but pushing horizontal partners into becoming vertical ones? Talk about trying to put round pegs in square holes!
Microsoft senior VP Doug Burgum said that “vertical is just a code word for specialization.”
And that helps how?
Here’s the problem. The vertical, or specialist if you prefer, business is indeed a business for “specialists” in a vertical channel.
The important word is “specialist.”
You can have all the tech savvy in the world—and many of Microsoft partners do—but that’s only the start in the vertical world.
Vertical VARs and integrators know their customers’ businesses and how they work almost as well as they do their own. If they don’t, they go out of business in a hurry. It’s their specialist knowledge that gives them their edge.
Over the years, I’ve worked with several successful channel players in the legal, library, and real-estate verticals.
What they all had in common was that they knew their customers’ businesses, they knew how their customers thought, and they knew what their customers wanted and what sounded good but what really wasn’t.
You can’t get that kind of business savvy from Microsoft. You can’t get those kinds of smarts from anything except from working in that particular field.
That’s not the game plan that horizontal VARs signed up for. Most of them are in the general office and network world.
Many of them are killers at deploying Exchange or managing Server 2003, but knowing how to tune Great Plains for a law office? I don’t think so.
Even in those verticals where Microsoft offers a pre-built solution, as it does for human resources and field service management, your best horizontal partners are going to have trouble getting the solution customized to the customers’ needs.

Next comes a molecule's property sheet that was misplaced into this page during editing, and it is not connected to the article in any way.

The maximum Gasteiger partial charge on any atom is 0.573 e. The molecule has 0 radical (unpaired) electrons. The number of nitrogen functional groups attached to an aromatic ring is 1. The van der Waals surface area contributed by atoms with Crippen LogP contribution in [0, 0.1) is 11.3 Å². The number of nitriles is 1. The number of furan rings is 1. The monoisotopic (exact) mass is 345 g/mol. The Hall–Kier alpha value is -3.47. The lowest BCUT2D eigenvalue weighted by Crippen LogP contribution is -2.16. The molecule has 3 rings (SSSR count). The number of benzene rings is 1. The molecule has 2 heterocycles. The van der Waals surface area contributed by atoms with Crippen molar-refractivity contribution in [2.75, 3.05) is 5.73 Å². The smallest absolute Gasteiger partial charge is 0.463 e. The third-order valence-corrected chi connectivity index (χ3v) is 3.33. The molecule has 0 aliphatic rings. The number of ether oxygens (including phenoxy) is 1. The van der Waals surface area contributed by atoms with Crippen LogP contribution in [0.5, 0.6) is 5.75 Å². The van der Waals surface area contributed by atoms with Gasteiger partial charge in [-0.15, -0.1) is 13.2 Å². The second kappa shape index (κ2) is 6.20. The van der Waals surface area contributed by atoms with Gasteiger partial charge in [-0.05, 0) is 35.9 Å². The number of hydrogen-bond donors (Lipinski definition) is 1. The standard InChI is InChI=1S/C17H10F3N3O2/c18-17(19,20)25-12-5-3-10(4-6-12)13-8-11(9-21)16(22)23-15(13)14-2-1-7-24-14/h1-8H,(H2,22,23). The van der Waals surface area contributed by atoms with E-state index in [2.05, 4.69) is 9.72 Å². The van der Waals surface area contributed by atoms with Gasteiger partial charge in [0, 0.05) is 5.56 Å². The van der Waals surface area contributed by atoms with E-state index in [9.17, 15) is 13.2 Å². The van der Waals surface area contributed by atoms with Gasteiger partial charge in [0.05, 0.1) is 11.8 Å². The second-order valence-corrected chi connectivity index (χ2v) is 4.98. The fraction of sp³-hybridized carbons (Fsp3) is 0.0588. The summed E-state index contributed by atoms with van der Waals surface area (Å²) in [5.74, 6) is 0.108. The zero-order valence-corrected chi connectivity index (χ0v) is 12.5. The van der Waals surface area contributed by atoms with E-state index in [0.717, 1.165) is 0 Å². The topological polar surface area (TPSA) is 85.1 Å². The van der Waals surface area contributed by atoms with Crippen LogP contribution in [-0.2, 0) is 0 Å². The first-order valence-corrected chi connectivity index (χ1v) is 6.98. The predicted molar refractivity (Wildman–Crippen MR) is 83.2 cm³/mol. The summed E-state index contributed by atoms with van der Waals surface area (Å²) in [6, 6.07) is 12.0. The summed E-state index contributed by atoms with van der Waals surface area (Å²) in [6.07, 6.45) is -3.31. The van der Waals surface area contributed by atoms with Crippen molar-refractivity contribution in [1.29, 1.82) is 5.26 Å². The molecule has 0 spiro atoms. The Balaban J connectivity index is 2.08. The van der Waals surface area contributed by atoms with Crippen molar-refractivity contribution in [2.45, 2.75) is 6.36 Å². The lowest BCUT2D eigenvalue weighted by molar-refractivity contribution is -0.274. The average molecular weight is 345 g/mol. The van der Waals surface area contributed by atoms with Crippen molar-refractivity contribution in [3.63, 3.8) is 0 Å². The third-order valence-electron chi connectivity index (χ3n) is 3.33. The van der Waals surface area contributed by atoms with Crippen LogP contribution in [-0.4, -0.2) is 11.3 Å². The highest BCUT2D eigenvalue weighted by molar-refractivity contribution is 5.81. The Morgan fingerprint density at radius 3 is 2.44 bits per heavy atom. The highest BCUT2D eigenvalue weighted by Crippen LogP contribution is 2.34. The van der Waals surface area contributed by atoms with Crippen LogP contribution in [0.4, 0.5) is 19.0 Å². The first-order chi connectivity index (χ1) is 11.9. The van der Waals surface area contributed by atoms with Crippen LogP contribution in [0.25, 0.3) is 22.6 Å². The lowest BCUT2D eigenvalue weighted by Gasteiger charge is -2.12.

They probably know just enough accounting to keep their own business out of trouble with the IRS—or maybe not!—and they’re almost certainly not going to know how to set up field service accounting for say a small satellite TV VAR that uses both in-house and freelance technicians in North and South Carolina.
When you get right down to it, the horizontal and vertical businesses aren’t really the same at all.
Oh sure, most Microsoft channel customers are going to be using Word for their word-processing, and they can get that from either one, but that’s only the start.
The horizontals are good at things like deploying 10,000 copies of Microsoft Office 2003 or deploying an entire basic SMB (small to midsize business) office suite.
The verticals do best at taking any of the basic programs and making them sing for the special needs of their customers.
They’re also the ones to take the more esoteric programs like Axapta, Microsoft’s supply chain program, and making them work.
Maybe from the outside looking in, these look the same. What surprises me is that Microsoft can’t see this.
Yes, IBM went vertical and SMB, and it’s been very good for them. However, there’s a basic difference between IBM and Microsoft: Microsoft sells products; IBM sells services.
IBM partners have long taken IBM applications and turned them into services for specific customer groups. In short, IBM’s partners were already largely vertical ones. That’s been IBM core business plan since they started getting out of the hardware business and into the service business.
So, for IBM partners, the change to vertical was an easy one. It’s anything but that for Microsoft’s horizontal partners. Trying to push them into changing their business model, as my grandpa might have said, is like trying to milk a bull. It annoys the bull and it doesn’t get you any milk.
There’s room for both vertical and horizontal partners. Come on, Microsoft. Start fully supporting both groups. They’ll be glad you did, and so will you.
eWEEK.com Senior Editor Steven J. Vaughan-Nichols has been using and writing about operating systems since the late ’80s and thinks he may just have learned something about them along the way. He can be reached at [email protected]
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